A restless collaborator who constantly seeks the most diverse and personally challenging contexts for his music, Mr. Kaiser not only produces and contributes to a staggering number of recorded projects, he performs frequently throughout the USA, Canada, Europe and Japan, with several regular groupings as well as solo guitar concerts and concerts of freely improvised music with a host of diverse instrumentalists. Among the numerous artists Kaiser has recorded or performed with are Herbie Hancock, Richard Thompson, David Lindley, Jerry Garcia, Steve Lacy, Fred Frith, Terry Riley, Negativland, Michael Stipe, Jim O’Rourke, Victoria Williams, Diamanda Galas and Cecil Taylor. Kaiser’s latest album, The Celestial Squid, was released last year.
The Octopus Literary Salon is located at 2101 Webster St #170, Oakland, CA 94612
Bruce Springsteen has always written about the past, and as I’ve spent time with The Ties That Bind: The River Sessions, a multi-CD/multi-DVD set that focuses on music Springsteen made during sessions for The River (and includes a fantastic live show from November 1980, three weeks after The River was released), I’ve been reminded of how a yearning for the past (the high drama of youth) was so much a part of Springsteen’s Seventies recordings.
At age 23, on his first album, Greetings from Asbury Park, Springsteen was already looking back on songs such as “Growing Up’ and “It’s Hard To Be a Saint in the City.” Even on their release, Born to Run, Darkness at the Edge of Town and The River came across as romantic exaggerations of a time long gone. This wasn’t just due to the lyrics, which sometimes referred to events in the past tense.
Watch Springsteen and band do “Out In The Street” in Tempe, Arizona, 1980:
The sound of Springsteen’s music leaped back past the innovations of mid-to-late ’60s rock, a period that prominently included long-haired psychedelia complete with feedback, distortion and wah-wah pedal effects, to draw on Phil Spector’s Wall-of-Sound, the rhythm and blues of The Coasters, Sam & Dave and others, and party-rock hit-makers like Mitch Ryder and the Detroit Wheels and Gary U.S. Bonds.
Watch Springsteen and band do “The River” in Tempe, Arizona, 1980:
Consider that in 1975, when Born to Run was released, including a saxophone in the lineup was akin to using a horse and buggy for transportation. Springsteen’s E Street Band, of course, proudly featured the great Clarence “Big Man” Clemons on sax, and the Big Man took a solo in practically every song.
Even when Springsteen wrote in the present, as he did for “Thunder Road,” his line about “Roy Orbison singing to the lonely” placed the time period of the action in the early/mid-‘60s …
Read the rest of this column at Addicted To Noise.
Watch Springsteen and band do “Thunder Road” in 1975:
This past weekend the Grateful Dead with Phish guitarist Trey Anastasio filling if for the late Jerry Garcia on lead guitar, played two two-set shows at the Levi Stadium in Santa Clara, CA.
Below are videos of most of the June 27 show, and the second set of the June 28 show.
June 27, 2015 – first set:
June 27, 2015 – second set (most of the set but not all):
June 27, 2015 – second set, second to the last song – “Morning Dew”:
June 27, 2015 – set closer – “Casey Jones”:
June 28, 2015 – second set:
June 28, 2015 – most of sets 1 & 2:
June 27 set list:
Uncle John’s Band
(Phil Lesh lead vocals)
Cream Puff War
(Trey Anastasio lead vocals)
Viola Lee Blues
(Cannon’s Jug Stompers cover)
(Phil Lesh lead vocals)
(with William Tell bridge)
Turn On Your Love Light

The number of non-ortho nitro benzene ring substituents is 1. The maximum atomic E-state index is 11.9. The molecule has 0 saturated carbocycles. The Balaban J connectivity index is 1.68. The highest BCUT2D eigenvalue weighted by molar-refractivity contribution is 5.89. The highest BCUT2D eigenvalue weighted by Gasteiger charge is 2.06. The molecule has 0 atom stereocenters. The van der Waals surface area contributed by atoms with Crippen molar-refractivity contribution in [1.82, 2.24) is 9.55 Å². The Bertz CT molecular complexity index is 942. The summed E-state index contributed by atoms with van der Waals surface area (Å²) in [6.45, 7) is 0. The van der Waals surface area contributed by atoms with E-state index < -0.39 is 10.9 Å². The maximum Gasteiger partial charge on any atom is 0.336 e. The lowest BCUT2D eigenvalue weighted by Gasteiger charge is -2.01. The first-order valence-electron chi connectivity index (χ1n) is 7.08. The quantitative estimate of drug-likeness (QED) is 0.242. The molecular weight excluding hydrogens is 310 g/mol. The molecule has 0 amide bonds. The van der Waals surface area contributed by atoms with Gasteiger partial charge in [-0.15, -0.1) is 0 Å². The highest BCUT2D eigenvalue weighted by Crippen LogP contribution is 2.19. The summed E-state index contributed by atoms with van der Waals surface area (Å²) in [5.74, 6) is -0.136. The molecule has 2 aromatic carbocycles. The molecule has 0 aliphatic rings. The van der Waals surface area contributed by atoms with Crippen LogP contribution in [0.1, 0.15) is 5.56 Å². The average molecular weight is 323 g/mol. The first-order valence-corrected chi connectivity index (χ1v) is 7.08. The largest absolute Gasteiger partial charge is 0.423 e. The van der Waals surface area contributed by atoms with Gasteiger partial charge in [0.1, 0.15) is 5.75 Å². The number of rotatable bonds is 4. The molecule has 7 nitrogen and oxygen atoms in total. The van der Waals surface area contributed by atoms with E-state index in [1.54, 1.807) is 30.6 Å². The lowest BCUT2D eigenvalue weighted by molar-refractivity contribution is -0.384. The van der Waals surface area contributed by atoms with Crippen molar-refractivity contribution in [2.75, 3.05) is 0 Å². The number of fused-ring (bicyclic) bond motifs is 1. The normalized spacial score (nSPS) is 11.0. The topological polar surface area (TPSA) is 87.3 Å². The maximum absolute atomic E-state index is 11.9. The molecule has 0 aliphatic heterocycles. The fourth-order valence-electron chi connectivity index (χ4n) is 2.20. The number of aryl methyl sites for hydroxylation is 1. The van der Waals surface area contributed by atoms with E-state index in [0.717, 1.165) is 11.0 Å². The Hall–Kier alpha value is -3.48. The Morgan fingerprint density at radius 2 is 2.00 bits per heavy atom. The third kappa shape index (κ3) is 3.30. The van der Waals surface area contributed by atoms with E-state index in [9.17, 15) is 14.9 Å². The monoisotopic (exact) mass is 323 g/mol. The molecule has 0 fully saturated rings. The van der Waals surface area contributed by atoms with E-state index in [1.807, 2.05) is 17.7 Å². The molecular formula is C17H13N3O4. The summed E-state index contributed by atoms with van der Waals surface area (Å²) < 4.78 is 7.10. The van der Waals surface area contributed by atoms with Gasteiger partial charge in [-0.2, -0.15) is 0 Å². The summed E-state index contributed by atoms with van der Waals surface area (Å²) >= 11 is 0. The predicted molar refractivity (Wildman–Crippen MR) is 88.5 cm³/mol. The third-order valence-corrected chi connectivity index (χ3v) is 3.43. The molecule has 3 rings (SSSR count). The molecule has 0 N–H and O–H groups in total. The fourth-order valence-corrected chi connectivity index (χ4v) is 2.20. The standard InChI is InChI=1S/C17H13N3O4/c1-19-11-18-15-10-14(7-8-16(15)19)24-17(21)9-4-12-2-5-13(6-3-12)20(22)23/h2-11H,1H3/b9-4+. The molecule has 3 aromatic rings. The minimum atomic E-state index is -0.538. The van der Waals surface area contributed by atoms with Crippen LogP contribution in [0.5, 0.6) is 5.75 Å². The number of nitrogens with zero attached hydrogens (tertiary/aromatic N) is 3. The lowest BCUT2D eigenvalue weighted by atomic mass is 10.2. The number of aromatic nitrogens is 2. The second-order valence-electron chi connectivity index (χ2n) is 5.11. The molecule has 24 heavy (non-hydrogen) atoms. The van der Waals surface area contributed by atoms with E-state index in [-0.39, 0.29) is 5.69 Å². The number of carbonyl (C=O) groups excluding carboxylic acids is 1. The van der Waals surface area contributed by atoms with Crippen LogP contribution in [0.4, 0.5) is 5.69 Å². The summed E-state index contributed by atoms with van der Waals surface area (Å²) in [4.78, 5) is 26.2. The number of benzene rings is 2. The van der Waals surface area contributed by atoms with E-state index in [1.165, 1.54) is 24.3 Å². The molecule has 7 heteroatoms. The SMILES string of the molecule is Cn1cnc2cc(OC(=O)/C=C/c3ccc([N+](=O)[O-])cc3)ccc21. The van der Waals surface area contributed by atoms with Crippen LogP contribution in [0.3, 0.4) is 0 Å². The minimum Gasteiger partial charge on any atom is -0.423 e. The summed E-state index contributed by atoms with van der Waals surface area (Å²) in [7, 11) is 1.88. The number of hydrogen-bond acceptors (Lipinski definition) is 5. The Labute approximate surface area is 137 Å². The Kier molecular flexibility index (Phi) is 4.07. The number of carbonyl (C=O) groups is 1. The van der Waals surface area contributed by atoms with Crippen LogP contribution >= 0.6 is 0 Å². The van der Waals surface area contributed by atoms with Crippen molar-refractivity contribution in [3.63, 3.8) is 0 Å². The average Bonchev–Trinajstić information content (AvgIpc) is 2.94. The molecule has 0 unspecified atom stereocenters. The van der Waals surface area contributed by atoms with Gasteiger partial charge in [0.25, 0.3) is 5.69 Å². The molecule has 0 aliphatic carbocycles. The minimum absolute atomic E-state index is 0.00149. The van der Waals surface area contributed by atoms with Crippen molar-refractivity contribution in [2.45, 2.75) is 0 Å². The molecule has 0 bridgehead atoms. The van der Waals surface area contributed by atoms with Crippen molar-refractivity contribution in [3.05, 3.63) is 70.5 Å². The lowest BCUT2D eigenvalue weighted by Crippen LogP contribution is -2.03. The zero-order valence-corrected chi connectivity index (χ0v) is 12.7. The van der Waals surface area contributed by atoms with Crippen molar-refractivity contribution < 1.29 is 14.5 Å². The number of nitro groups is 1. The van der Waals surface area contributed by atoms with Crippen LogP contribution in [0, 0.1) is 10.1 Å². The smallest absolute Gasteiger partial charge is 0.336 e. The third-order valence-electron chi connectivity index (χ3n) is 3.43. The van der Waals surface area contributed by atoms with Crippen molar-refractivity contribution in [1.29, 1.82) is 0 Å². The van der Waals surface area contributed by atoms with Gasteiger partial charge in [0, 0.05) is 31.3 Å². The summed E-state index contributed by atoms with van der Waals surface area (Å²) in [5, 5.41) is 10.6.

(Bobby “Blue” Bland cover)
(with Mickey Hart on mbira)
What’s Become of the Baby?
(Phil Lesh lead vocals)
The Other One
(Bonnie Dobson cover)
(Bruce Hornsby lead vocals)
June 28 set list:
Set 1 (I don’t have video for this set)
Feel Like a Stranger
(Cannon’s Jug Stompers cover)
(Bruce Hornsby on lead vocals)
(Jerry Garcia song) (Bruce Hornsby on lead vocals)
(lead vocal: Trey Anastasio)
Hell in a Bucket
Mississippi Half-Step Uptown Toodeloo
Eyes of the World
(with Sikiru Adepoju on talking drum)
I Need a Miracle
Death Don’t Have No Mercy
(Reverend Gary Davis cover)
Neil Young’s next album, The Monsanto Years, is very much a political album. Some of the songs, such as the one that may be called “If I Don’t Know,” is quite good — one of his best in some years. Others are more like political rants that, at least on initial listen, don’t hold up. It’s admirable that Young wants to use the platform he has to deliver political messages, but at times his songs suffer because it seems the message is more important than the song. Also, while GMOs are an issue, they pale besides the horrendous impact of animal agriculture on climate change and our environment and I wish Neil Young would get hip to the biggest cause of climate change and focus some of his political energy on it.
Or is that just too hot a topic for Neil Young to address.
“I don’t really have anything against the people at Monsanto or the human beings working for Monsanto,” Young said on April 22, at a screening at the IFC Center in New York of a “work in progress” documentary about the making of The Monsanto Years. “But the laws that they’re making have made Monsanto the perfect poster child for problems that we have with the corporate government. So I wrote a bunch of songs about it. These kids I’m playing with all are with me on it.”
The film was part of The Bernard Shakey Film Retrospective” that took place from APril 17 through April 23, 2015.
Bernard Shakey is the name Young uses for his films.
On April 16, 2015, Young performed at the SLO Brewing Copany in San Luis Obispo, CA accompanied by Promise of the Real, a band featuring Wille Nelson’s sons, Lukas and Jacob Micah Nelson on guitars, Corey McCormick, bass, and Anthony Logerfo, drums.
Neil will be touring with this band.
Check out his entire set at SLO Brewing Company including nine new songs that were played live for the first time. The songs will likely appear on Young’s upcoming album, The Monsanto Years, due out June 16, 2015. However, thus far, the titles of the songs that will appear on the album have not been officially released.
Titles below of the new songs are tentative and definitely not official.